I think of it now as the cereal analogy. See, cereal is one of my favorite foods. I don’t mean junky, sugary cereal—I mean the nutritious stuff, with whole grains and high fiber and all that. However, if I let myself eat five giant bowls each morning of even the healthiest cereal out there, no matter how good it is for me, it’s still going to make me gain a bunch of weight I don’t need. It’s the same thing with my time—if I’m cramming my days with so much that I find I’m only pouring out instead of getting filled, then I’m going to max out. This is true even if it’s all stuff I enjoy and genuinely feel I need to do. I’m bound to run out of energy and be headed for burnout whether my time is spent doing things I love or things I don’t.
And it’s not just burnout that’s the danger. There’s a deeper soul reason to have a little breathing room in each day, too. God talks to me and I talk to God throughout the day. But if my schedule is maxed out 24-7, then I’m in control, not God. How does that allow God any room to move within me? How does that allow me to respond to His nudgings? CLICK TO TWEET
Part of a good emotionally healthy life, especially for me as a follower of Jesus, is achieving a semblance of balance.But balance absolutely does not mean that every day needs to have every element in order to achieve balance. Balance can be spread throughout my week.
Learning that has been a game-changer.
For instance, the priorities things in my life include the following categories (in no particular order):
· Friends and Extended Family
· Health and Wellness
· Creative Fun
A well-balanced life doesn’t mean every day features each of these categories equally. I might focus on God-husband-children daily, plus one or two others. Prioritizing friends might be one or two days a week, while on the others I might prioritize exercise, or I might even combine a couple of categories (one of my favorite things is to do nature photography while hiking... “health and wellness” and “creative fun” in one!). And through it all, I make sure to allow some mental and physical “wiggle room”—adequate time to breathe and focus on what God is saying to me
Today, I’m still just as busy, and some weeks I still feel like I’m running on empty. That’s when I stop, reassess, start scaling back my schedule—and breathe, resting in the knowledge that whatever the day might bring, God’s got me. CLICK TO TWEET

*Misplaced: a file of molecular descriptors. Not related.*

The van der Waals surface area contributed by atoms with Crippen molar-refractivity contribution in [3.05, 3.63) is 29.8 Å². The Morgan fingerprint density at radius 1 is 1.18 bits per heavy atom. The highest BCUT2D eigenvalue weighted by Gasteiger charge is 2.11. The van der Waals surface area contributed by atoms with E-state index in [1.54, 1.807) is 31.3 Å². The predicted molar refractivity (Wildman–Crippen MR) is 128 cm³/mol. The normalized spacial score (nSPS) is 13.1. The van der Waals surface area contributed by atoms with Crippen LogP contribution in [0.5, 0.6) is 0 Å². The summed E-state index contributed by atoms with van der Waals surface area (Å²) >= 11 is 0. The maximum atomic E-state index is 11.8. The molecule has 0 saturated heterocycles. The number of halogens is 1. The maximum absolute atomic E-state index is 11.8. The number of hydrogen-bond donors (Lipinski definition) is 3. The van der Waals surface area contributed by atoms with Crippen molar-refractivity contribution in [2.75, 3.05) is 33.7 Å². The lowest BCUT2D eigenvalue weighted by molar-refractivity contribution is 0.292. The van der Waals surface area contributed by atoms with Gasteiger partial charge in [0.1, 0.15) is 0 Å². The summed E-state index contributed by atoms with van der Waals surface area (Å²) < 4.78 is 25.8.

Jessica Brodie is an award-winning Christian author, journalist, editor, and writing coach with a faith blog, Shining the Light, at JessicaBrodie.com.
About This Community
Don't we all want a little peace? My heart for this community is to provide just that - a needed refuge from all the burdens that weigh us down, some encouragement and inspiration to keep us weary travelers moving forward on our journeys, and some practical advice to help each of us navigate the challenges of life and relationships. Whether in our parenting, our marriages, our faith, or the broken places in our hearts, this place is for anyone who dares to reach beyond the hopelessness that surrounds us and embrace a lifestyle of emotional abundance and peace!
About Peace for a Lifetime
In my book, Peace for a Lifetime, I share the keys to cultivating a life that’s deeply rooted, overflowing, and abundant, the fruit of which is peace. Through personal and professional experience as a Licensed Marriage and Family Therapist, I've discovered how to take the broken pieces of life and find indestructible peace with myself, God and with others. Through my story and other’s stories you’ll realize that you can experience the life for which you long. You can experience abundance beyond anything you can imagine. You can experience peace, not just for today, not just for tomorrow. You can experience peace —for a lifetime!
Peace for a Lifetime is available on Amazon.com.
Book Trailer: https://vimeo.com/155392891